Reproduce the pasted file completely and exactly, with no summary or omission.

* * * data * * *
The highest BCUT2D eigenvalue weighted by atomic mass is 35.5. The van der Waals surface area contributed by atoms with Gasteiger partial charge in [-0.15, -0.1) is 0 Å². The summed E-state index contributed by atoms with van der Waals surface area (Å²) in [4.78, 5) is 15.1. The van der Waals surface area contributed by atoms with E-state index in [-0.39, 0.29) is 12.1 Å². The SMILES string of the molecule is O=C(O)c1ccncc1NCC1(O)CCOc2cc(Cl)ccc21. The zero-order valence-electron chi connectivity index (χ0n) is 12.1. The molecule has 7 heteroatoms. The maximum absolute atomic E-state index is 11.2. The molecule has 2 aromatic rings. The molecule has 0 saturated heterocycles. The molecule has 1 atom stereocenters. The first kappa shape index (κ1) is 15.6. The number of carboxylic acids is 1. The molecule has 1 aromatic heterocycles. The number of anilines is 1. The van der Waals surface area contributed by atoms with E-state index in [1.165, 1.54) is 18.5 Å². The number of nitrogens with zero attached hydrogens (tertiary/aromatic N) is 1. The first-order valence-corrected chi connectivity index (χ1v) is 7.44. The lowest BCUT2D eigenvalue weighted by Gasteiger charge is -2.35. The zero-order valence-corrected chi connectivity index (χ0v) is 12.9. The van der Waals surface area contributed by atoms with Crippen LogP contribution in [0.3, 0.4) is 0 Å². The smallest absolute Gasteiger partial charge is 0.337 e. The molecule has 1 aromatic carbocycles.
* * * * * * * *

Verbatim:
The highest BCUT2D eigenvalue weighted by atomic mass is 35.5. The van der Waals surface area contributed by atoms with Gasteiger partial charge in [-0.15, -0.1) is 0 Å². The summed E-state index contributed by atoms with van der Waals surface area (Å²) in [4.78, 5) is 15.1. The van der Waals surface area contributed by atoms with E-state index in [-0.39, 0.29) is 12.1 Å². The SMILES string of the molecule is O=C(O)c1ccncc1NCC1(O)CCOc2cc(Cl)ccc21. The zero-order valence-electron chi connectivity index (χ0n) is 12.1. The molecule has 7 heteroatoms. The maximum absolute atomic E-state index is 11.2. The molecule has 2 aromatic rings. The molecule has 0 saturated heterocycles. The molecule has 1 atom stereocenters. The first kappa shape index (κ1) is 15.6. The number of carboxylic acids is 1. The molecule has 1 aromatic heterocycles. The number of anilines is 1. The van der Waals surface area contributed by atoms with E-state index in [1.165, 1.54) is 18.5 Å². The number of nitrogens with zero attached hydrogens (tertiary/aromatic N) is 1. The first-order valence-corrected chi connectivity index (χ1v) is 7.44. The lowest BCUT2D eigenvalue weighted by Gasteiger charge is -2.35. The zero-order valence-corrected chi connectivity index (χ0v) is 12.9. The van der Waals surface area contributed by atoms with Crippen LogP contribution in [0.3, 0.4) is 0 Å². The smallest absolute Gasteiger partial charge is 0.337 e. The molecule has 1 aromatic carbocycles.